Organic Gardening Q & A

  • Where should I plan my organic garden?

    Select a spot with good exposure to sunlight. Six or more hours of sunlight between 10 a.m. to 4 p.m. is ideal.
  • How should I lay out my garden?

    Ideally the bed width shouldn't be more than 5 feet for easy access to weeding, tilling and harvesting without walking over the beds. Length can be determined by available space as well as time you can dedicate to gardening. Generally 100 to 150 sq ft of total growing area in a bed is a good start.
  • How to make a vegetable growing bed?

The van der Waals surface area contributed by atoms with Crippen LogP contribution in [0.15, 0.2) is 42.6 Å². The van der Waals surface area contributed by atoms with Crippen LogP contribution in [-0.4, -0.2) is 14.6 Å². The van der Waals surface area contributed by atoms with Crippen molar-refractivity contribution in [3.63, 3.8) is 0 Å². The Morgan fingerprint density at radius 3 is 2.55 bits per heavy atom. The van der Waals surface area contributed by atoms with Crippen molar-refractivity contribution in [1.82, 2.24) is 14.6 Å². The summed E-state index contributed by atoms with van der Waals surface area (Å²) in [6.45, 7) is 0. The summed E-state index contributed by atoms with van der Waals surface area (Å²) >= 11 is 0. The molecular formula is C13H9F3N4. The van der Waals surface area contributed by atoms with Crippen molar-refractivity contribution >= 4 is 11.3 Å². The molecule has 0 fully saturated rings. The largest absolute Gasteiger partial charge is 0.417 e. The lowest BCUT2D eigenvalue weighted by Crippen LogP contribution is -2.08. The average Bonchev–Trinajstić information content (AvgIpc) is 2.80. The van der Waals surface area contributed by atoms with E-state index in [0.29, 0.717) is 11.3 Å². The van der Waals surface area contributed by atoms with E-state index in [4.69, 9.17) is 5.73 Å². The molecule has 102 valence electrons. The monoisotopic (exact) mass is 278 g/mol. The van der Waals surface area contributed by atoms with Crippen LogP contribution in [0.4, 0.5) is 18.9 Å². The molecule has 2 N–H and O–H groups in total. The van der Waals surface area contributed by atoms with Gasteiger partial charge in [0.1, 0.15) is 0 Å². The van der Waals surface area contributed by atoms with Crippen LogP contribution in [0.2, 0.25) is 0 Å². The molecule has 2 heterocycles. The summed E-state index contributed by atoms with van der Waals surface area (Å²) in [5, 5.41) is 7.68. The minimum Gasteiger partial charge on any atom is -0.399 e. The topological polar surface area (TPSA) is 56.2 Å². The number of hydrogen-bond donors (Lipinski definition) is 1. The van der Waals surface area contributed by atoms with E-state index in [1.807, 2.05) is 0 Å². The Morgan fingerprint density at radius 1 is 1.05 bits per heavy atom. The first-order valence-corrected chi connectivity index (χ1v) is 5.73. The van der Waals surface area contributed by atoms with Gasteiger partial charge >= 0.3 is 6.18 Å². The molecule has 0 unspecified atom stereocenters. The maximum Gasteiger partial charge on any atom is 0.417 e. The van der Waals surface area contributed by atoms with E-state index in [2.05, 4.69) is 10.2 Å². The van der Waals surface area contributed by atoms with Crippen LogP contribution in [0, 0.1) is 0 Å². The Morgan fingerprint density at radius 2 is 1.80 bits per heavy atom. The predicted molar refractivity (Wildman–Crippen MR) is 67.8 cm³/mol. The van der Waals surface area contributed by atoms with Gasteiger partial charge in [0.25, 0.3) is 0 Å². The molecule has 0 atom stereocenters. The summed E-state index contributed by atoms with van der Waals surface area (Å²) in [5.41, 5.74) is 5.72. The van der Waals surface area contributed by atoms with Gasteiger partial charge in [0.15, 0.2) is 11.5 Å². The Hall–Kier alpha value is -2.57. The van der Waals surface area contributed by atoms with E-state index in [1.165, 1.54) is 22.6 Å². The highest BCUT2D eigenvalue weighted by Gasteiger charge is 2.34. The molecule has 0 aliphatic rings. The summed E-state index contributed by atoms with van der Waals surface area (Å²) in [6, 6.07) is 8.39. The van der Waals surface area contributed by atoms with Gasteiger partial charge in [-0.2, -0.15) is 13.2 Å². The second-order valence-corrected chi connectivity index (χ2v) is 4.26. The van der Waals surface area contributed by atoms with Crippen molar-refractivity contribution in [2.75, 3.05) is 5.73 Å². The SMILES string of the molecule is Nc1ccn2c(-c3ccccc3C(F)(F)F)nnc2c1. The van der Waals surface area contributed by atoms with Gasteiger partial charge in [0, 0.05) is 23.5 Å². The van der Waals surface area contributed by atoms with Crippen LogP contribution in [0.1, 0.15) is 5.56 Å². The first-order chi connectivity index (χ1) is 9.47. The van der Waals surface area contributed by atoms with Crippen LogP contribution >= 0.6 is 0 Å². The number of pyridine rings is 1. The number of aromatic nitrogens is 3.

* Assess area requirements as a first step and then mark borders. Leave an 18" walkway if beds are parallel. * If there are weeds in area, till the soil very well about 8-10 inches deep, 2 -3 times and remove weeds, roots and rocks. * Making a border around the bed is helpful. This keeps the soil from falling out and also prevents the weeds from crawling in to the bed space. Borders can be made with wooden ties, 2-3 high, or 2"x8' or 10's or stone tiles or bricks. However, do ensure that all the joints are secured well to prevent future shifting. Border height must be a minimum of 10 inches, a little extra won't hurt. Reinforce the edges if needed. * Find a good soil mix containing compost, top soil, coco coir and fully decomposed bark mulch, etc. A mix is always better than straight peat or straight bark based soils. They are richer in nutrients and have better nutrient / moisture retaining capacity. * Before filling soil in the bed area, spread out dirt within the borders evenly. If weed infestation is strong and there are buried roots in the beds make a mix of 1 part regular household vinegar diluted with 1 part water and spray heavily on soil. This will kill any weed seeds and roots. * Take sheets made up of recycled brown paper. Cut them in a way that they cover not just the base, but also the sides of the borders. Staple if necessary. Paper layer must be 2 sheets thick to prevent any roots of surrounding shrubs and weeds from resurfacing. Good quality weed barrier can also be used instead of paper. Avoid plastic, as it will make a puddle in the root zone by not allowing proper drainage and may cause root diseases. * Fill the bed with 14-15" depth of soil mix and then compact using a plank or shovel. For every square foot of area (1 ft length x 1 ft width) use about 3 teaspoons (15 grams) of a All Purpose 4-3-9 granular fertilizer. Broadcast evenly over the bed and mix into the top 3-4". This will work as an initial nutrient charge for the soil and will become available to roots by the time seedlings are transplanted or seeds germinate. You may be wondering why the height of bed to be 14-15"? Soils always compact and following a few irrigations and rain, it will likely compact to 8-9". This will be your "root zone"; and you can keep it nutrient rich by adding organic fertilizers to grow healthy, organic vegetables.